POST /token HTTP/1.1

Content-Type: application/x-www-form-urlencoded;charset=UTF-8


Since this client authentication method involves a password, the authorization server MUST protect any endpoint utilizing it against brute force attacks.

Obtaining Authorization

End-user requests

For end-user requests, we use the Authorization Code grant type and follow the standard Authorization Code Flow as illustrated in section 5.1 of the specification.

The resource server will obtain an access code from the authorization server, and then issue an HTTPS redirect to the authorization server to allow it to authenticate the client.

The authorization server will then return the client to the resource server and provide an access token for validation.

Access tokens are issued with an expiry of 7200 seconds (2 hours) after which the refresh token process will need to be followed. (for section 5.2, the expires_in value will always be sent and end-user facing clients MUST be able to interpret it and follow the refresh process)

A sequence diagram showing the HTTP requests when a user signs in from Whitehall Publisher.

API requests

For API requests, we use the Implicit grant type:

API clients will be issued an access token in advance generated through a regular process. Those clients send that access token to the resource owner as a Bearer token (see specification section 8.1), and the resource owner then validates that token against the authorization server.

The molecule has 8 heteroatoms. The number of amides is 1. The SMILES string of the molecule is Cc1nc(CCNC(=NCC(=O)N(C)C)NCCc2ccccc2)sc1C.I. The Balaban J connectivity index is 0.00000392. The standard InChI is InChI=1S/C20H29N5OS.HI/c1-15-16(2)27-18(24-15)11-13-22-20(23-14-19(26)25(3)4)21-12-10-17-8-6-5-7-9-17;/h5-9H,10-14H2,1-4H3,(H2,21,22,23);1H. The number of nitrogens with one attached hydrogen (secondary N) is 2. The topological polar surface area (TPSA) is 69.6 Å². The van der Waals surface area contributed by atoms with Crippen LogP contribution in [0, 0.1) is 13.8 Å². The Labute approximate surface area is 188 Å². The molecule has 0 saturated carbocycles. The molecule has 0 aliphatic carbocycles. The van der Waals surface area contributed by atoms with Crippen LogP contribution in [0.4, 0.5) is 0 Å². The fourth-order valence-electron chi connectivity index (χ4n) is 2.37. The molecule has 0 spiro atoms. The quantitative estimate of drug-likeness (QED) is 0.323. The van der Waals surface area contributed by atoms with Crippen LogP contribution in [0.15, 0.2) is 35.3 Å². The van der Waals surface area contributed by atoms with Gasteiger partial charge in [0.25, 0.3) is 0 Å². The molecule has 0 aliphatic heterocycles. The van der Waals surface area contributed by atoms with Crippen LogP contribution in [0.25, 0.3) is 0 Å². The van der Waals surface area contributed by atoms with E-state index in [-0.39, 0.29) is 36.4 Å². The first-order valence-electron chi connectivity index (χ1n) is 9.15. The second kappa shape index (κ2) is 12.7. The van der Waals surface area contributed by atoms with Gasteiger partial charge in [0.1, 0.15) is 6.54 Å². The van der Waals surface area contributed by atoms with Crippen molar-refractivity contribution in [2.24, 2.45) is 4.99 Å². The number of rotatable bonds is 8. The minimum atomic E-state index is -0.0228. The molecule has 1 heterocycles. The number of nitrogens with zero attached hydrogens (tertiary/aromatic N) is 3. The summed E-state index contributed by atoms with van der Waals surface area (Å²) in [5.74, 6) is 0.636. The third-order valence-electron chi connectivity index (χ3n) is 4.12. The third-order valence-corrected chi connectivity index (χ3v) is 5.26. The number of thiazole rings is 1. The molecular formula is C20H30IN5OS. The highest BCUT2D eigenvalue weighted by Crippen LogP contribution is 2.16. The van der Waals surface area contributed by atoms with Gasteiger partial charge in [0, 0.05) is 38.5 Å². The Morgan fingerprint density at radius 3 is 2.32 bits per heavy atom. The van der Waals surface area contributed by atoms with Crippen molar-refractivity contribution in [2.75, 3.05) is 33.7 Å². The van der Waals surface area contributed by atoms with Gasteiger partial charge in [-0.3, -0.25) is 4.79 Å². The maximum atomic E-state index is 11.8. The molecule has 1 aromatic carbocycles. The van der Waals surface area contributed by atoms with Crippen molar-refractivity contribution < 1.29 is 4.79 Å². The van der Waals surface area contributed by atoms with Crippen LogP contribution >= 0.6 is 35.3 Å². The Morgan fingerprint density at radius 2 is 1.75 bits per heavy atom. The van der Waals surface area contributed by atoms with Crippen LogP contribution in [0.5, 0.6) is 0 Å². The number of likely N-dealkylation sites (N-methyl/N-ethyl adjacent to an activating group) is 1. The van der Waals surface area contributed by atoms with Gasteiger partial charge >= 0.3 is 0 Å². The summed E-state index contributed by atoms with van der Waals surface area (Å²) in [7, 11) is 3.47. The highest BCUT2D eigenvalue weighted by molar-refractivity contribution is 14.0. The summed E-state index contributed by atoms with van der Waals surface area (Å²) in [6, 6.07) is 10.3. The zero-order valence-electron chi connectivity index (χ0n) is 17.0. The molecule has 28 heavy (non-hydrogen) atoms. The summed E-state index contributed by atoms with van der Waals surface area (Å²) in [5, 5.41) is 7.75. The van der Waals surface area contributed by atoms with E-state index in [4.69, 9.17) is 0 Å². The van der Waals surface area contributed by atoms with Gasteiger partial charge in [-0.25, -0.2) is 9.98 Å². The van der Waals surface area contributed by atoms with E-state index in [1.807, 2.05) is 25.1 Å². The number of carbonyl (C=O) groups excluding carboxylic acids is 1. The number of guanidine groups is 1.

Access Tokens

We don't make use of access token scopes.

We do require use of the 'state' parameter in authorization requests to mitigate the risk of cross-site request forgery.

Overlaying Permissions

While OAuth itself is an authorization protocol we are using it to authorize an application’s permission to retrieve details of a given user. The Signon application will return details of a user and the client applications are responsible for interpreting those to provide authorization within that application.

A request to /user.json (used to retrieve user permissions and authenticated and resolved to a specific user by passing the access_token in the request) will return something a JSON response such as:

  "user": {
    "uid": "fakeuid",
    "name": "Fake User",
    "email": "",